How to Treat Gum Disease:
- Maintain Proper Homecare Brush & Floss Daily and diligently, you must effectively remove the plaque every day at home.
- Commit to Regular Dental Checkups You must come for cleaning and maintenance visits with the dentist or hygienist every 3 months.
- At the office, we will provide the help you need in terms of diagnosis, advice, encouragement, and motivation to get you on the right path and keep you there, even, and especially, if you stray occasionally.
- In addition, we will provide the professional services, from SRP to more advanced surgical procedures, as needed.
- Gum Disease is Controlled not cured. Once active gum disease is controlled, you are a healed periodontal patient. That means that, although you do not have active gum disease now, we recognize your inherent biological susceptibility to gum disease and urge you to review this summary on a regular basis.
- Please note that we cannot guarantee that the solutions offered here are definitely applicable to your condition since we have not examined your mouth. However, if you know the solutions that are generally applied to dental problems, you will be much better informed and will likely make better decisions in your own dental health care.
If you think you have Gum Disease make an appointment today. Don’t wait until it hurts, get it under control now!
What You Should Know About Gum Disease:
Do your gums bleed easily? Perhaps they are very red, swollen or tender? Are you embarrassed about bad breath?
How Severe is Your Gum Disease? It will determine your plan of treatment.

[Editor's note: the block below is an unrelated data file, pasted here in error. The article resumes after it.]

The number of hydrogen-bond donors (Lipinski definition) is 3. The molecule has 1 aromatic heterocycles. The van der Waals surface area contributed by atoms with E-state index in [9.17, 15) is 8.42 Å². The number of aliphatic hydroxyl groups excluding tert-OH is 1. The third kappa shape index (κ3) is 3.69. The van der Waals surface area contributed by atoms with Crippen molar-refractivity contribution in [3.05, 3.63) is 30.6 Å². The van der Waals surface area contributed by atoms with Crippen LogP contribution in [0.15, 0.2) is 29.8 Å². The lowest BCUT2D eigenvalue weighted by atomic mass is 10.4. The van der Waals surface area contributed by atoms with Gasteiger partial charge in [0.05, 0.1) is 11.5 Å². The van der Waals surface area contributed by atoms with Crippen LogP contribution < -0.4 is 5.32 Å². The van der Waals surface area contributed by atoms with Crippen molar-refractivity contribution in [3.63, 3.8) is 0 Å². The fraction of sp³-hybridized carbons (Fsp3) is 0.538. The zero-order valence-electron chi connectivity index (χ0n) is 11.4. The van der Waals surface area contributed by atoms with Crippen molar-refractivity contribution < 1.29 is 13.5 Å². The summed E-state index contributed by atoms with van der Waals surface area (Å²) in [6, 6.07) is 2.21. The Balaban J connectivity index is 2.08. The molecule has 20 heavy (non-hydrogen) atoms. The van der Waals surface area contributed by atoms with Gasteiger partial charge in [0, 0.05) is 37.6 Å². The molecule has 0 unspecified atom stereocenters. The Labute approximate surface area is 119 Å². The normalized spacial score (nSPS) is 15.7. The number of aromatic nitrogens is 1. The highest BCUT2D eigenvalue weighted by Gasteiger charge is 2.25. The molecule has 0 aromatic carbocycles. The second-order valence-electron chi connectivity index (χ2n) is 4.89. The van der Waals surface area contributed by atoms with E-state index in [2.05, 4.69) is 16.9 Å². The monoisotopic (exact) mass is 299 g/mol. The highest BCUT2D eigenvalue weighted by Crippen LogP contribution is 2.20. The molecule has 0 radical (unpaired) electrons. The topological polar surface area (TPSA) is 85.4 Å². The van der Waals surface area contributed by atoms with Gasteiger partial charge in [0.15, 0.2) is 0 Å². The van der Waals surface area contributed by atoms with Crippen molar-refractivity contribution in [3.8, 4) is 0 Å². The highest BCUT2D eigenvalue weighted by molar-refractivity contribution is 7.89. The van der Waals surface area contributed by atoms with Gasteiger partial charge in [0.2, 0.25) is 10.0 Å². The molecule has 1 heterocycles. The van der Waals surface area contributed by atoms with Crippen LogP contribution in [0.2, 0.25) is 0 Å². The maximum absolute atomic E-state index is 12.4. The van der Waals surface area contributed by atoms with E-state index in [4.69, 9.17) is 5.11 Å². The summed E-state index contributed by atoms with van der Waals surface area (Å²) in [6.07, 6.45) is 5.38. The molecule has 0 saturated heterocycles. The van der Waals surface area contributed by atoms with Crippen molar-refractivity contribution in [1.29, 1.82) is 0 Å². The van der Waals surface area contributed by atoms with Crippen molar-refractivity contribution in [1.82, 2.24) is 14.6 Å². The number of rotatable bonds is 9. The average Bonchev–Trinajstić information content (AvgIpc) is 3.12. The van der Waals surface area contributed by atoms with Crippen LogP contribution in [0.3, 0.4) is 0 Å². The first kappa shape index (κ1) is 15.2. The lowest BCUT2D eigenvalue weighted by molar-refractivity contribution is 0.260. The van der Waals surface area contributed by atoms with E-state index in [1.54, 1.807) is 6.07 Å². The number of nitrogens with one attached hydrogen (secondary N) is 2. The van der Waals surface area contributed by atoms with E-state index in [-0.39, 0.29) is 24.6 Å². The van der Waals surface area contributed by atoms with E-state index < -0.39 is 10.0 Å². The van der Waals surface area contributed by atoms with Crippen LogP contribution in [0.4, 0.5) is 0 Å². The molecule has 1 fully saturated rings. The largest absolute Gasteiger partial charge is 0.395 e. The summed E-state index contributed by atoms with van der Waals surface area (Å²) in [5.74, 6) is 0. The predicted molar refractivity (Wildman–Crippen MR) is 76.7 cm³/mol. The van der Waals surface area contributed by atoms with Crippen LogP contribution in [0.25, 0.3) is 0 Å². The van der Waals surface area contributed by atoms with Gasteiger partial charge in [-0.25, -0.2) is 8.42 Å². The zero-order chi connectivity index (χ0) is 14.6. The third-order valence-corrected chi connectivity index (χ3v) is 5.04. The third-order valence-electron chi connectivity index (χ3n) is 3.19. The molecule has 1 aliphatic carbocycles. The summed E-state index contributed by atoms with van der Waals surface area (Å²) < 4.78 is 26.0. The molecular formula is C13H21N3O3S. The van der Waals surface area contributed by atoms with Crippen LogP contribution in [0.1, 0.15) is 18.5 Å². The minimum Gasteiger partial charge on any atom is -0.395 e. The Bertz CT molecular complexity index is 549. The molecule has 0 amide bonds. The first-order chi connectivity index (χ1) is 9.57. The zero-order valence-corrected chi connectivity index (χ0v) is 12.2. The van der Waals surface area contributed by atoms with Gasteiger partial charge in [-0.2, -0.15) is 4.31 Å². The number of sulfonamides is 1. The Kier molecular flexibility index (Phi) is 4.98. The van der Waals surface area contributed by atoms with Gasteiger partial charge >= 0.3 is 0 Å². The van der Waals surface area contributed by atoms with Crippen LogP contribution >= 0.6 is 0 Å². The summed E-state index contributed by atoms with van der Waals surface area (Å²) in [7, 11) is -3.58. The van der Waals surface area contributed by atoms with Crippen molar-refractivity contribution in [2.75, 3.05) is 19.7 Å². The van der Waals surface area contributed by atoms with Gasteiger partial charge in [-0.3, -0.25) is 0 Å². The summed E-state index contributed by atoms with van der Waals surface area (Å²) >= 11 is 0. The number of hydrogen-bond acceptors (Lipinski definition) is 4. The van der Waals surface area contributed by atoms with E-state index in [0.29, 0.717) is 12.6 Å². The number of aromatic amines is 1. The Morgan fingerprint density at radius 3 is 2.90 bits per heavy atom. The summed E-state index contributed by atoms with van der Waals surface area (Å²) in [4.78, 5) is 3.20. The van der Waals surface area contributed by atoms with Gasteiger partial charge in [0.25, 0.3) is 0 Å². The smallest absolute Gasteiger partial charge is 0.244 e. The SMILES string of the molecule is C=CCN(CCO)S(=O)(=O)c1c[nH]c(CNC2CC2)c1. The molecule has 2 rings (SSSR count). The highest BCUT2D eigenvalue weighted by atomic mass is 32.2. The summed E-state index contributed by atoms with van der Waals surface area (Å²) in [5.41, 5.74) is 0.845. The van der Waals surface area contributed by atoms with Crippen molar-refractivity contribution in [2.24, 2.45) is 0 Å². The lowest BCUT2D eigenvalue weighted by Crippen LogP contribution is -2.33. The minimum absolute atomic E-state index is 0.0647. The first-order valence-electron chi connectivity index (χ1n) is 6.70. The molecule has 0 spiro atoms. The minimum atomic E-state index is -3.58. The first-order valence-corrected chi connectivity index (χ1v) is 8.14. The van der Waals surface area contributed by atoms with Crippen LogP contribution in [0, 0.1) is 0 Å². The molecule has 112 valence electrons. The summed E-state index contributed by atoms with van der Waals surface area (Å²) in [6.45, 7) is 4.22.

Treatment for gum disease depends on the degree of severity. The earliest stage (gingivitis) has an infection in the gum tissue but the disease process has not spread down into the bone. More advanced stages, such as periodontitis, where bone damage has occurred, require different treatment. And gum recession, where gum tissue is lost, exposing tooth roots, also requires different treatment.
There are several types of periodontal diseases. All are started by a bacterial infection which attacks the gums, bone and ligaments that support the teeth and hold them in the jaw. > Click here to learn the different stages of gum disease.
Gum Disease is treatable, but not curable:
Gum disease, whether it is the early stage of gingivitis or a more advanced stage of periodontitis, cannot be cured in the same way a disease like pneumonia can be cured. Pneumonia, once successfully treated, eliminates the presence of the bacteria that caused the disease. It is very likely that a person who is successfully treated for pneumonia will never get it again. They don’t need to do anything special once the disease is gone, and the bacteria probably won’t come back. Gum disease is very different. The bacteria that cause gum disease cannot be eliminated permanently. They are likely to remain in a person’s mouth forever, waiting for their next chance to penetrate the patient’s defense systems.
Why it is so important to brush & floss daily:
In any stage of gum disease, from earliest to most advanced, the first step is to control the bacteria in your mouth. Unfortunately, you cannot take an antibiotic to kill the germs permanently. Even when the dentist prescribes a course of antibiotics for an acute gum abscess, we know that the germs will start to return within a few weeks. Therefore, the starting point for all patients, and we know you hate it when we tell you, is brushing and flossing to remove the germs from in-between the teeth and along and under the gum line.